BEIJING (Xinhua) – Primary school students in China’s remote mountainous areas are enjoying better education thanks to the country’s supportive policies in recent years. Here is a glimpse of the measures to improve learning and provide better facilities:
FREE SCHOOL MEALS
Zhang Zhanliang is not only a principal but also a “cook”.
In 2018, Zhang was appointed the principal of the Huangni Primary School in the village of Huangni, east China’s Jiangxi Province. The school has just over 20 students.
There was no canteen and many students had to bring lunch boxes as they lived far from school. Meals often became cold.
To let students have hot meals, Zhang decided to make lunch himself on the playground. “I was afraid of rainy days because we could not cook if it rained,” he said. “My biggest wish at the time was to have a kitchen.”
Zhang’s dream was realised in 2019 after the local education department allocated a special fund of over CNY200,000 (about USD30,000) to build a kitchen for the school. Gas stoves and ovens donated by companies were also sent to the 38-square-metre kitchen. So far, the local education department has appropriated more than CNY200,000 to the school to cover the meal.
“Lunchtime is one of the happiest times of the day for students,” said Zhang.
Statistics from the Ministry of Education show China’s total investment in education including free meals and improving school facilities has increased by more than eight per cent annually in the past three years.
CLASSES GO CLOUD
As the new semester began in September, students in the Third Wanquan Primary School in Lanping County, situated deep inside a valley in southwest China’s Yunnan Province, had a special class.
About 50 grade-three students had their first online class on folk arts, taught by a teacher from a Beijing elementary school, thousands of kilometres from the county.
After the bell rang, students sang a local song to greet their teacher in Beijing. “It never occurred to me that a teacher in Beijing could teach us,” said He Shujie, a grade-three student. The online class just epitomises the digitalisation of educational infrastructure in China. In 2019, there were 11.4 computers for every 100 students in Chinese primary schools, and 68.7 per cent of these schools had Internet access.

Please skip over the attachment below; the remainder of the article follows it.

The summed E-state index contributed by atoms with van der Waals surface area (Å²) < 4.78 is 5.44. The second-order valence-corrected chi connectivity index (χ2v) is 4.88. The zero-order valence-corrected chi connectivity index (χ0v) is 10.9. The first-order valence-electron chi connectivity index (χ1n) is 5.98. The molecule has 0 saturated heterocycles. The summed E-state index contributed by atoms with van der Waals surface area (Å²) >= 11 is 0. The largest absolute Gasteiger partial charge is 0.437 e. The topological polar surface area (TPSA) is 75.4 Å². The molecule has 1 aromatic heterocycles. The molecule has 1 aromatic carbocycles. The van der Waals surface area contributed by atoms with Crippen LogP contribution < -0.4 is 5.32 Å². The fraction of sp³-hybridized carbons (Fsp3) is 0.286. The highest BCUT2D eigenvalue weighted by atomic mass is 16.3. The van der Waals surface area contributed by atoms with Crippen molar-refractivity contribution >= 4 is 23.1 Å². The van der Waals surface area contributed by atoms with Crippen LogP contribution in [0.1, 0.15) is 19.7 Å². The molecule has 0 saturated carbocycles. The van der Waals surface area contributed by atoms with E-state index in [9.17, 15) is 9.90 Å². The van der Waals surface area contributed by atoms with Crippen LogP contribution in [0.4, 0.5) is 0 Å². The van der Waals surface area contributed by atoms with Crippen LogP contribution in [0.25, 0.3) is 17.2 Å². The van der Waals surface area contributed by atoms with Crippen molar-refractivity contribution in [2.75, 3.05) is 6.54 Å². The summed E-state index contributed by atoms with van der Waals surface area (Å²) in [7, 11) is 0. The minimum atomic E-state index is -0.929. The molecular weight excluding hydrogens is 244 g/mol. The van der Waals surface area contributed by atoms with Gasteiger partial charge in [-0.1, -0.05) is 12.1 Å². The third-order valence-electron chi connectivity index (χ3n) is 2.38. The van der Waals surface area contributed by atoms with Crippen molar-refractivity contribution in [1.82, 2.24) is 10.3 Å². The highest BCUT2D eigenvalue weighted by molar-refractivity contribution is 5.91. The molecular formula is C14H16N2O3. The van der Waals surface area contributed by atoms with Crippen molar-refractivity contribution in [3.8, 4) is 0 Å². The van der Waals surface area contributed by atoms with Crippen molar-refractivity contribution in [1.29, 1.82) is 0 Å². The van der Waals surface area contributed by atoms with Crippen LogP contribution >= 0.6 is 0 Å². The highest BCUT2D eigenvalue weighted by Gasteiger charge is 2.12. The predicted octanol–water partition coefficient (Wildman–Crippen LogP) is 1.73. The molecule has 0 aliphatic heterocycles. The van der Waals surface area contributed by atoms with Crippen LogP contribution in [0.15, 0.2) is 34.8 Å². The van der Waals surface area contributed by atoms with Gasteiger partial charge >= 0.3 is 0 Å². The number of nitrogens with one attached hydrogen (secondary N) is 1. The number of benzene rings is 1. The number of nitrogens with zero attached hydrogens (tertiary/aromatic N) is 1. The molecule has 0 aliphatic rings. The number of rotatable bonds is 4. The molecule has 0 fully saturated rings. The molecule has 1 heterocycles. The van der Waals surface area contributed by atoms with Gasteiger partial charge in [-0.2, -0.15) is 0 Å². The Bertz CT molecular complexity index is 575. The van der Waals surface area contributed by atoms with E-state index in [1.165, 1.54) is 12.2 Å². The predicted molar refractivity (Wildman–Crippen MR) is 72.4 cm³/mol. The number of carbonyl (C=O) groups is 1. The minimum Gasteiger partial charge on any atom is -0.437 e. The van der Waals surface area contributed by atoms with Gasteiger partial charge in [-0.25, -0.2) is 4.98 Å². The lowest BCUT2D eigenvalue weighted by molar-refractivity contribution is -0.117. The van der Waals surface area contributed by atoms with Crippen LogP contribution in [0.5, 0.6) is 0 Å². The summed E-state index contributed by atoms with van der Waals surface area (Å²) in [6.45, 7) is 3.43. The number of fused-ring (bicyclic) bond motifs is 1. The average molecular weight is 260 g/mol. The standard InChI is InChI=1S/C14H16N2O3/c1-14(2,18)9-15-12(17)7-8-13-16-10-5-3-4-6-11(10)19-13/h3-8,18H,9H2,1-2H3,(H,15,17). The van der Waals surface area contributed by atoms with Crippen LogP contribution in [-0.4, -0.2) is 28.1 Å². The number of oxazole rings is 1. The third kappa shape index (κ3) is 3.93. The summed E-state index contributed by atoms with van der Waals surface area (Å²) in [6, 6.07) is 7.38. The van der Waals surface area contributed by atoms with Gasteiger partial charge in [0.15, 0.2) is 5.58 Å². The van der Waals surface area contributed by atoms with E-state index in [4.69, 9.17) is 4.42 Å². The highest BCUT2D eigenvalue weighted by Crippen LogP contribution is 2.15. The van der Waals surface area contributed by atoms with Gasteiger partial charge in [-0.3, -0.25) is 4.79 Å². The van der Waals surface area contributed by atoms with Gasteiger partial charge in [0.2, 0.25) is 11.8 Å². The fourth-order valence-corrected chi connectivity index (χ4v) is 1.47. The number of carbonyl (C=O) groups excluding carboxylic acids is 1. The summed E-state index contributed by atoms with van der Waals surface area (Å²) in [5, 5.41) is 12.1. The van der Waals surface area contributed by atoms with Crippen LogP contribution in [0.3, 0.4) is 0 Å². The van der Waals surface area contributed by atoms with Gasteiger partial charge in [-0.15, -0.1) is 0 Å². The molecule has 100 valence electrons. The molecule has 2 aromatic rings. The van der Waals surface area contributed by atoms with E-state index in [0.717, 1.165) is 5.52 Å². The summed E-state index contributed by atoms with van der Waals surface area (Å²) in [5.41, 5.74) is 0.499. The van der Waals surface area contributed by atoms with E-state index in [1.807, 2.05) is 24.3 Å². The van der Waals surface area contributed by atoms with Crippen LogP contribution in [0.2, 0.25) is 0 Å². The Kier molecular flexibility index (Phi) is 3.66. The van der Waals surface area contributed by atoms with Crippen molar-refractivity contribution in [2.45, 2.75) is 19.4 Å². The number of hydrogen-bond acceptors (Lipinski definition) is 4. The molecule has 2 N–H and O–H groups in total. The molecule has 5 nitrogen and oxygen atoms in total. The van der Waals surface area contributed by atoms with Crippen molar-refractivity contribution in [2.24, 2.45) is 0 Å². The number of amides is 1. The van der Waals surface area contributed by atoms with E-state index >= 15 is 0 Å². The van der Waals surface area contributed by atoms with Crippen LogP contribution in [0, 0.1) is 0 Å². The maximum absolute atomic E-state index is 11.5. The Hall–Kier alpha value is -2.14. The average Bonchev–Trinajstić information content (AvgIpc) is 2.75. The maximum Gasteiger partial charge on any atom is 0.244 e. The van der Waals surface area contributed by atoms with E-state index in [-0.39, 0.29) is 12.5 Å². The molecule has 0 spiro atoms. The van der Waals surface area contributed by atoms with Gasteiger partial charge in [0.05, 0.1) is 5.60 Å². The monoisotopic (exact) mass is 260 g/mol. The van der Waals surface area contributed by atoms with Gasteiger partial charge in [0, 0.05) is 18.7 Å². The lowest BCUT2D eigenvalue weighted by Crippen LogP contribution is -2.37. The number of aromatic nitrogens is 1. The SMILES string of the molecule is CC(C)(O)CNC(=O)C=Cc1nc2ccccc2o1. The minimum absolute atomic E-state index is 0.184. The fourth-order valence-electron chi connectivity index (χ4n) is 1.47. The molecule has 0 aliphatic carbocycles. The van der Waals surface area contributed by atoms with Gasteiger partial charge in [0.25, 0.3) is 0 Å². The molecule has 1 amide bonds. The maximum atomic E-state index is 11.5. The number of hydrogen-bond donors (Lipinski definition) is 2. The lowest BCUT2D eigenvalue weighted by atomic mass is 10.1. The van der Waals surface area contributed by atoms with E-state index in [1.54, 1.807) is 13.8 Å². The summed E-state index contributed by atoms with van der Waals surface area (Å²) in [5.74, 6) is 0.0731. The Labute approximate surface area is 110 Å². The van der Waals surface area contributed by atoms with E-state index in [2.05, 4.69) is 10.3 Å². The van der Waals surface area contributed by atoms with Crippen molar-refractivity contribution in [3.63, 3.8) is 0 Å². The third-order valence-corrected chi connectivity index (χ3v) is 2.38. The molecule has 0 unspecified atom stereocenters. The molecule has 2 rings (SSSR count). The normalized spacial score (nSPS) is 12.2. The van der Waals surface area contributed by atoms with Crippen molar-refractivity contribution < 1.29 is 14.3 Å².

NO ONE LEFT BEHIND
Ahead of classes every morning, Geng Qin, a teacher in the Yukakbzichi Primary School, disinfects every corner of the classroom and prepares masks to be handed out to students. The school, located in the city of Aksu, northwest China’s Xinjiang Uygur Autonomous Region, suspended classes during the COVID-19 epidemic.
Before the school re-opened in September, teachers called every student to inquire about their health. The school also prepared sufficient epidemic prevention materials to ensure the safety of students after classes resumed. “We will never let a child drop out of school because of the epidemic,” said Headmaster Wang Le.
LEARNING OUTSIDE THE CLASSROOM
Extracurricular activities are emphasised as part of the curriculum at the Fanjia Primary School in the city of Guangyuan, southwest China’s Sichuan Province.
Planting vegetables and visiting cultural relics, teachers lead 55 students, most of whom are left-behind children or from impoverished households, to learn something new outside the classroom every Wednesday.
On a plot of farmland in front of the school, several “automatic drip irrigation devices” created by students from plastic cans are being used.
Extracurricular activities, as an extension of classroom learning, can better shape students’ personality. It can also improve their ability to analyse and solve problems, said Principal Zhang Pingyuan of the primary school.
In 2018, about 220,000 teachers, including about 40,000 specialised in music, sports, arts, science, and information technology, were added to the country’s force of educators for the comprehensive development of students.